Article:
Column: The “other F-word” has genuine malice behind it

Using the F-word is insensitive, and it hurts people.

It’s not a secret that with the public coming out of Mizzou defensive end Michael Sam, the topic of LGBTQ rights has been on, in and around the minds of most, if not all, MU students.

I’m not going to lie to any of you. I was raised in a relatively rural town with a population of fewer than 10,000 people. Consequently, I never met someone with a sexuality that deviated anywhere away from pin-straight until probably high school. And, embarrassingly enough, I used to throw around the word “faggot.”

Looking back on my last 20 years, I think this is the thing I am most embarrassed about. It makes me feel worse than the time I peed myself in first grade gym class, more ashamed than when I fell down the entire set of middle school bleachers, and cringe harder than I do thinking about when I sat on the junior varsity bench during the entirety of my high school soccer career.

I said it to my friends, I said it to my brothers, I probably sang the word “faggot” over and over to the tune of “Jingle Bells” at one point or another. For whatever reason, it didn’t feel wrong to me. Maybe because there wasn’t anyone around to be personally offended by it. I could blame my young ignorance on my small town-procured naivety, but that would be a cop-out.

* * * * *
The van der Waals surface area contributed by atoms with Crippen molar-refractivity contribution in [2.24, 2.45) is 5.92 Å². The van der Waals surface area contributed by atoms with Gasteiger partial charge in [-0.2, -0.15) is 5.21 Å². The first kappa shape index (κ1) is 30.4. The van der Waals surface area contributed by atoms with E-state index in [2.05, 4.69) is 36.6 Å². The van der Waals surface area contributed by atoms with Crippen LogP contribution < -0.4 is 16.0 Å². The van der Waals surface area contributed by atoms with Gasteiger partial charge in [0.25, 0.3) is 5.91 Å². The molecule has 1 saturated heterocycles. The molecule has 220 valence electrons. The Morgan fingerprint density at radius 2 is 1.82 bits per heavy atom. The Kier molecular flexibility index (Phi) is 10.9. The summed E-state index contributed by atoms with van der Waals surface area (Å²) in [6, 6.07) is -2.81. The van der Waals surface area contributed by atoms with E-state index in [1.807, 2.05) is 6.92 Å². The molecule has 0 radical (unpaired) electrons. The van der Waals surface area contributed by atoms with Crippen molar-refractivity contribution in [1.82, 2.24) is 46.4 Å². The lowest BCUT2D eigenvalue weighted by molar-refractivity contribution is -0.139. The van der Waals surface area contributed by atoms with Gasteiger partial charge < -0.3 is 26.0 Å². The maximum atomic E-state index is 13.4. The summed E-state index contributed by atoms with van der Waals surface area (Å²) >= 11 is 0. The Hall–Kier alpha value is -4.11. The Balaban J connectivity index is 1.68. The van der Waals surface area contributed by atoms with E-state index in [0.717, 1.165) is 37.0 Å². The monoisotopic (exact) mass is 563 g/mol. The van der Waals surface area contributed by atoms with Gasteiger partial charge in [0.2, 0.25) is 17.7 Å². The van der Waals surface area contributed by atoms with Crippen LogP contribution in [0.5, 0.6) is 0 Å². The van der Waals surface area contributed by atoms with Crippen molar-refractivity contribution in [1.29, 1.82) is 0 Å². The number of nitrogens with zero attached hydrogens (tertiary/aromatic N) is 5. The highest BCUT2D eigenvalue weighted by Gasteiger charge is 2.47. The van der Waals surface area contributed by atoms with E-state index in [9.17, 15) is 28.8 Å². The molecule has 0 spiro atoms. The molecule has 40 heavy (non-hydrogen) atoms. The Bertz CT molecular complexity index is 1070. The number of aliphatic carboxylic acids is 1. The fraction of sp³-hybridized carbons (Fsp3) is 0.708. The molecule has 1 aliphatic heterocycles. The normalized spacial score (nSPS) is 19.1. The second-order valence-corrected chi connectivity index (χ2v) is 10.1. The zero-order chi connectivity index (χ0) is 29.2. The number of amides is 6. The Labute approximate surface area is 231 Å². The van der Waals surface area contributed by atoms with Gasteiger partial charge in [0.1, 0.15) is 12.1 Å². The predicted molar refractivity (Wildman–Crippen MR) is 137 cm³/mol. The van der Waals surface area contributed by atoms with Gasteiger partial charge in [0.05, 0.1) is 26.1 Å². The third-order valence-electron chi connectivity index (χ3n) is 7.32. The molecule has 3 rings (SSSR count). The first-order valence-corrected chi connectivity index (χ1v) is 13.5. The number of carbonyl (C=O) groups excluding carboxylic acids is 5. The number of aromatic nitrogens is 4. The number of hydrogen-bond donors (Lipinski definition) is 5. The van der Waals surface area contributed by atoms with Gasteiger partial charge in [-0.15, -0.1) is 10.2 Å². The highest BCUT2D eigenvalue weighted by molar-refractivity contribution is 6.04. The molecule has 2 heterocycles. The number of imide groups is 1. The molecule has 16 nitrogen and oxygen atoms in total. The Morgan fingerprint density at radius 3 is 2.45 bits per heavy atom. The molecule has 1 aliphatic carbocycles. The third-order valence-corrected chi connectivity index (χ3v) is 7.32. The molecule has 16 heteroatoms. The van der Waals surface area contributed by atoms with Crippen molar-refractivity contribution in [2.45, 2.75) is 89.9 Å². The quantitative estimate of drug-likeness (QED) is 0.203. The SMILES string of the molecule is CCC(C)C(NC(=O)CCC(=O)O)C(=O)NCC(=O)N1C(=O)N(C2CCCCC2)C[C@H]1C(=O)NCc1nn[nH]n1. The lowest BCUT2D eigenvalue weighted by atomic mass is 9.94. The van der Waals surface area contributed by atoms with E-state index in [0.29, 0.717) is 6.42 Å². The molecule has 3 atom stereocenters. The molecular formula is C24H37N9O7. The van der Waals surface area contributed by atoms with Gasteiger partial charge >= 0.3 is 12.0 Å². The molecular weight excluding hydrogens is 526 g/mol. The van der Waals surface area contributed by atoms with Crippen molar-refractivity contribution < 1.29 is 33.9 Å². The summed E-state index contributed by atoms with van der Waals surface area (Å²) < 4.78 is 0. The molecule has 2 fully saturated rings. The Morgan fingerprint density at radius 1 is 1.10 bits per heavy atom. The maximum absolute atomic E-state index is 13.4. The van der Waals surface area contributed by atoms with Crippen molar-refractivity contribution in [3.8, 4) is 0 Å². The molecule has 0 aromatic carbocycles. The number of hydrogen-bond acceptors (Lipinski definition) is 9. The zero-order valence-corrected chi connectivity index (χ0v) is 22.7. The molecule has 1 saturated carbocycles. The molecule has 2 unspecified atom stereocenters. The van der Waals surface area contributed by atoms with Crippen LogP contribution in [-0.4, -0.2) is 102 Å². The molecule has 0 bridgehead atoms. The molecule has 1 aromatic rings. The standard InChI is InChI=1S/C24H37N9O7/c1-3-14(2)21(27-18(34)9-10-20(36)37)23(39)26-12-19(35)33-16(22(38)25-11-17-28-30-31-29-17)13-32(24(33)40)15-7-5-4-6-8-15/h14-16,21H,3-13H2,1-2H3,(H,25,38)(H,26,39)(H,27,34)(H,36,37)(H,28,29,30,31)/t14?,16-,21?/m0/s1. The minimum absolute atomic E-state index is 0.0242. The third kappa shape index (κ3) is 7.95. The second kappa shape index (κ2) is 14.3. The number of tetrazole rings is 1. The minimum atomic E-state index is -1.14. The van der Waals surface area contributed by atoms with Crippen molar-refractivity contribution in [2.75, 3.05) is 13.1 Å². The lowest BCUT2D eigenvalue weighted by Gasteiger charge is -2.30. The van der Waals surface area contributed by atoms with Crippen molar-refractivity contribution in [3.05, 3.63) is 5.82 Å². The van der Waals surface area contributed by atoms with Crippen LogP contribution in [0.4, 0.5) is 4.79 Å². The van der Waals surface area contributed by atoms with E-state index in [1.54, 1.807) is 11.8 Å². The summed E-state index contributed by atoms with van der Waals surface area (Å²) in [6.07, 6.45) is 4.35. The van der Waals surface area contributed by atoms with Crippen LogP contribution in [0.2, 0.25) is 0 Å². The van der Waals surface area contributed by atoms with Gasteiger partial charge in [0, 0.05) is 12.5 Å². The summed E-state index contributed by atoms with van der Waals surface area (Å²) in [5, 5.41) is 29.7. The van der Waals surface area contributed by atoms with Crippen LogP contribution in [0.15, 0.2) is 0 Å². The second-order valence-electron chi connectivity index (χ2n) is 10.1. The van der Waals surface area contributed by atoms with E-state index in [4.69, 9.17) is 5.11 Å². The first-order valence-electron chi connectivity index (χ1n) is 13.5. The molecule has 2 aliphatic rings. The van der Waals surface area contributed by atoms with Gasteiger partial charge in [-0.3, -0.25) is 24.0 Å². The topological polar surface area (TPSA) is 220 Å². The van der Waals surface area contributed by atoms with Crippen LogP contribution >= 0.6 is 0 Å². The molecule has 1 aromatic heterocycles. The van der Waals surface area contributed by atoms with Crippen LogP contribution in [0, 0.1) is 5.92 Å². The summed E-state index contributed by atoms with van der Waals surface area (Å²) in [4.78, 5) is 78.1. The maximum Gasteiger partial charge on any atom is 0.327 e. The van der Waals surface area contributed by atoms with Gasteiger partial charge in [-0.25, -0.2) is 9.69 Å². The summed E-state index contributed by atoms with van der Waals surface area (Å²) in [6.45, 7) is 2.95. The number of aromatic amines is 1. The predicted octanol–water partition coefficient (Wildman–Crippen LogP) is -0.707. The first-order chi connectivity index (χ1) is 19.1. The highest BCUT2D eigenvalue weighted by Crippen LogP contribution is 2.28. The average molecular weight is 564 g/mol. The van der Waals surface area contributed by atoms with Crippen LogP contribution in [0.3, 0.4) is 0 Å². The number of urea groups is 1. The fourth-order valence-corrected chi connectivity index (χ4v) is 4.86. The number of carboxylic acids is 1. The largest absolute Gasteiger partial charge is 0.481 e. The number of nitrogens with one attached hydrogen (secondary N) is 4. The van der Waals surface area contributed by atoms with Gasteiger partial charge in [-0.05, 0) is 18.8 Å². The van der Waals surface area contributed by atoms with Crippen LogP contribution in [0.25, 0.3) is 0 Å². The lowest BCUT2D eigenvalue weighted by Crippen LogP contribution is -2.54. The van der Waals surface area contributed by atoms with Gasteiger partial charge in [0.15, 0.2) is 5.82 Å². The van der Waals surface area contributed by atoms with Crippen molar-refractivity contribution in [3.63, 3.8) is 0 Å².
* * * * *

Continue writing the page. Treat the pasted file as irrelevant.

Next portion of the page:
Thankfully, I’ve changed my ways since then. It could have something to do with some friends of my own coming out, or possibly moving to a campus with a population 3.5 times that of the only town I ever lived in, in a city where the bouncers at the downtown gay bar know me by name (and yet still won’t take me up on the idea of a frequent-members punch card).

If I could go back in time right this second, I would grab my 10-year-old self by the shoulders and scream, “DO NOT EVER SAY THE WORD ‘FAGGOT,’ YOU LITTLE PANTS-PEEING ASSHOLE.”

Now, obviously this particular F-word is offensive to an entire group of people, but it took me a while to understand why. I mean, I’m a woman and I hear the word ­bitch at least three times a day; it doesn’t bother me too much. Rather than try to articulate something that I really didn’t quite understand until about five years ago, I’ll share with you one of my favorite and most eye-opening quotes on the topic.

In an episode of comedian Louis C.K.’s television show Louie, the word “faggot” is discussed by a group of male comedians playing poker. Openly gay comedian Rick Crom is asked what the big deal with saying “faggot” is, and he responds with this:

“You might wanna know that every gay man in America has probably had that word shouted at them when they’re being beaten up. Sometimes many times. Sometimes by a lot of people all at once. So when you say it, it kinda brings that all back up. But y’know. By all means use it, get your laughs. But, you know, now you know what it means.”

I don’t think I need to say much more. Please, don’t use that word. It hurts people.

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